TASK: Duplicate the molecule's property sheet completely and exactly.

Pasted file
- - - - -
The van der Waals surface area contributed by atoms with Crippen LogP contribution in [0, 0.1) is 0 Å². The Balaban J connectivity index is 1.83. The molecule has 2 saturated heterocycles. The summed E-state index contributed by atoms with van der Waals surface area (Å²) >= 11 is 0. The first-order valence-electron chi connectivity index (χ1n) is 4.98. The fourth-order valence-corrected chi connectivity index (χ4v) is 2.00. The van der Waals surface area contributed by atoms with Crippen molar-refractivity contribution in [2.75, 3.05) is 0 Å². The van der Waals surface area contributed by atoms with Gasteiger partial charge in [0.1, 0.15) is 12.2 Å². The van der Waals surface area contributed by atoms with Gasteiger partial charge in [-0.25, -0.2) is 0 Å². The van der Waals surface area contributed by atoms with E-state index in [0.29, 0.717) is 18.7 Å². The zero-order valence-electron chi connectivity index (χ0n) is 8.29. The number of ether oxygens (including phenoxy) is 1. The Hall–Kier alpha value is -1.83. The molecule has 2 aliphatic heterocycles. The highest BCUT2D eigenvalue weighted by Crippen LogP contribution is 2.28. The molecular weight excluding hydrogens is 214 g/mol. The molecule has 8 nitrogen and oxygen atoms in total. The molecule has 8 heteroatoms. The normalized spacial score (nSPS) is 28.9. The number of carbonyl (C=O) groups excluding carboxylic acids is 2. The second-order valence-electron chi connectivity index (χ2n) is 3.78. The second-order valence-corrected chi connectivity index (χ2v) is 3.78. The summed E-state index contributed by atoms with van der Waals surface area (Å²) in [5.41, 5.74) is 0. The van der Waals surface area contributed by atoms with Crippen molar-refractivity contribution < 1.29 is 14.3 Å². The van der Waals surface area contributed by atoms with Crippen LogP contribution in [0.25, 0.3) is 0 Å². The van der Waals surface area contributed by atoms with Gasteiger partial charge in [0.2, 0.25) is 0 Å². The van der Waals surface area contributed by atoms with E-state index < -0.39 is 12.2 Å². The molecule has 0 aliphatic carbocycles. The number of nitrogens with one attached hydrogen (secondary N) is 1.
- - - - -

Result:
The van der Waals surface area contributed by atoms with Crippen LogP contribution in [0, 0.1) is 0 Å². The Balaban J connectivity index is 1.83. The molecule has 2 saturated heterocycles. The summed E-state index contributed by atoms with van der Waals surface area (Å²) >= 11 is 0. The first-order valence-electron chi connectivity index (χ1n) is 4.98. The fourth-order valence-corrected chi connectivity index (χ4v) is 2.00. The van der Waals surface area contributed by atoms with Crippen molar-refractivity contribution in [2.75, 3.05) is 0 Å². The van der Waals surface area contributed by atoms with Gasteiger partial charge in [0.1, 0.15) is 12.2 Å². The van der Waals surface area contributed by atoms with Gasteiger partial charge in [-0.25, -0.2) is 0 Å². The van der Waals surface area contributed by atoms with E-state index in [0.29, 0.717) is 18.7 Å². The zero-order valence-electron chi connectivity index (χ0n) is 8.29. The number of ether oxygens (including phenoxy) is 1. The Hall–Kier alpha value is -1.83. The molecule has 2 aliphatic heterocycles. The highest BCUT2D eigenvalue weighted by Crippen LogP contribution is 2.28. The molecular weight excluding hydrogens is 214 g/mol. The molecule has 8 nitrogen and oxygen atoms in total. The molecule has 8 heteroatoms. The normalized spacial score (nSPS) is 28.9. The number of carbonyl (C=O) groups excluding carboxylic acids is 2. The second-order valence-electron chi connectivity index (χ2n) is 3.78. The second-order valence-corrected chi connectivity index (χ2v) is 3.78. The summed E-state index contributed by atoms with van der Waals surface area (Å²) in [5.41, 5.74) is 0. The van der Waals surface area contributed by atoms with Crippen molar-refractivity contribution < 1.29 is 14.3 Å². The van der Waals surface area contributed by atoms with Crippen LogP contribution in [0.25, 0.3) is 0 Å². The van der Waals surface area contributed by atoms with Gasteiger partial charge in [0.2, 0.25) is 0 Å². The van der Waals surface area contributed by atoms with E-state index < -0.39 is 12.2 Å². The molecule has 0 aliphatic carbocycles. The number of nitrogens with one attached hydrogen (secondary N) is 1.